Alternately, many hatcheries will sell them sexed, and then you can just order the two and be sure they are both females from the get-go. However, you will probably have to find someone to split the order with you because most places won't ship only two chicks.

    Your mom may be worried about the "slippery slope," especially if she originally agreed to just two and now you are suggesting three--she may wonder where this is going to end. I'm not sure how you would set her mind at ease (my husband has the same problem--and he's quite right, because I always *think* it's just going to be one or two, and it always ends up being more! lol), but it might help just to acknowledge with her that you understand her concern. Tell her you don't want to make her uncomfortable with your commitment, but you're not sure what to do because (and explain the advice you've received here), and ask her to help you come up with a solution. Works with my kids! [​IMG]

    Good luck anyway, and make sure to keep coming here for help as you begin your chicken adventure. [​IMG]
     
  9. billfields

    billfields Chillin' With My Peeps

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    You might consider getting them from My Pet Chicken...they will sell you sexed silkies so you know no matter how many you will know you'll get you will have all hens. Also makes sure you won't have to give up a rooster or roosters you have raised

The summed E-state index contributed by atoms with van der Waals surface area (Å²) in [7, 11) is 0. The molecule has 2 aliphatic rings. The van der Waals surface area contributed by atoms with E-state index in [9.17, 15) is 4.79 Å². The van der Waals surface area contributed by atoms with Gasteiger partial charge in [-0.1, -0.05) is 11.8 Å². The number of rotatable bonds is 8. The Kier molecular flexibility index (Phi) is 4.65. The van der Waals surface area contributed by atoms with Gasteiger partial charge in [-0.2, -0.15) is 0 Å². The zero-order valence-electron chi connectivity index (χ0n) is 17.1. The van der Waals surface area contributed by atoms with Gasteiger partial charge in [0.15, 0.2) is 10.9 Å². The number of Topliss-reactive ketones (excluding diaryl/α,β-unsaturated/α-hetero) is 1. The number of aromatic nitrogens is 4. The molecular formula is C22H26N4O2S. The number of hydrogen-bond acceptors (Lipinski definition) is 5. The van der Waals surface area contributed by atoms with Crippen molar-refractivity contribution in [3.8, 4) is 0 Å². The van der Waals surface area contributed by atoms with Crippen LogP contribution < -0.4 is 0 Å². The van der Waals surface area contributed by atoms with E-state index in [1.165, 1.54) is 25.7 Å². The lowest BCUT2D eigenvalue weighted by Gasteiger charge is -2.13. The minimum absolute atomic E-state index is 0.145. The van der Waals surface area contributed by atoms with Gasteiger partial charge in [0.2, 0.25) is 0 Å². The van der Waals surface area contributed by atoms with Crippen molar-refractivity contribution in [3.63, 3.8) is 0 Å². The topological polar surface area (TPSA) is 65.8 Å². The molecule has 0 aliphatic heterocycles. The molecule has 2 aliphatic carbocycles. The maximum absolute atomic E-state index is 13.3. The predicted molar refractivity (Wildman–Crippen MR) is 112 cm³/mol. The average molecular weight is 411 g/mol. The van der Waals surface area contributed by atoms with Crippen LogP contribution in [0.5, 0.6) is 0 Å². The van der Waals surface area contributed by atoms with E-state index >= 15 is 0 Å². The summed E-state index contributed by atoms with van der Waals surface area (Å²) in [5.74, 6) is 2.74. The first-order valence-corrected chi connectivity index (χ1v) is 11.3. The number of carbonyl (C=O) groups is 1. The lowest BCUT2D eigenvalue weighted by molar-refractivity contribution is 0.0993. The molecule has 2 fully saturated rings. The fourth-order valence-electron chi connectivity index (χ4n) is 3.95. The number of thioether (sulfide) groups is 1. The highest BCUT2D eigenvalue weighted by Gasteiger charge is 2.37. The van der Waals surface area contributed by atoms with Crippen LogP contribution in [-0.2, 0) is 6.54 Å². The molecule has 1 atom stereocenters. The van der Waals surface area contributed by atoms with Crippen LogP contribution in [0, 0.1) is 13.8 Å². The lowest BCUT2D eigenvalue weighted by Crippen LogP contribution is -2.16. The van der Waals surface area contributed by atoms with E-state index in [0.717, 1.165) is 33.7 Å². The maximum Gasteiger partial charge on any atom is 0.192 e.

10. TinyBirds

    TinyBirds Chillin' With My Peeps

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    I say get at least 20 and then give any extras you can't handle to me (just kidding). Just make sure when you grow up, you don't buy a house in a subdivision that doesn't allow chickens. If you become a chicken addict like the rest of us (chickens are the best pets in the universe), you need at least a 1 acre lot, probably with a mobile home to start for cost-reasons, and then you can have 100+ chicks. I love chickens! (and turkeys!)
    All that being said, I didn't own my first chicken until I was 36 (sad I know). What a waste of all those earlier years living in apartments and subdivisions!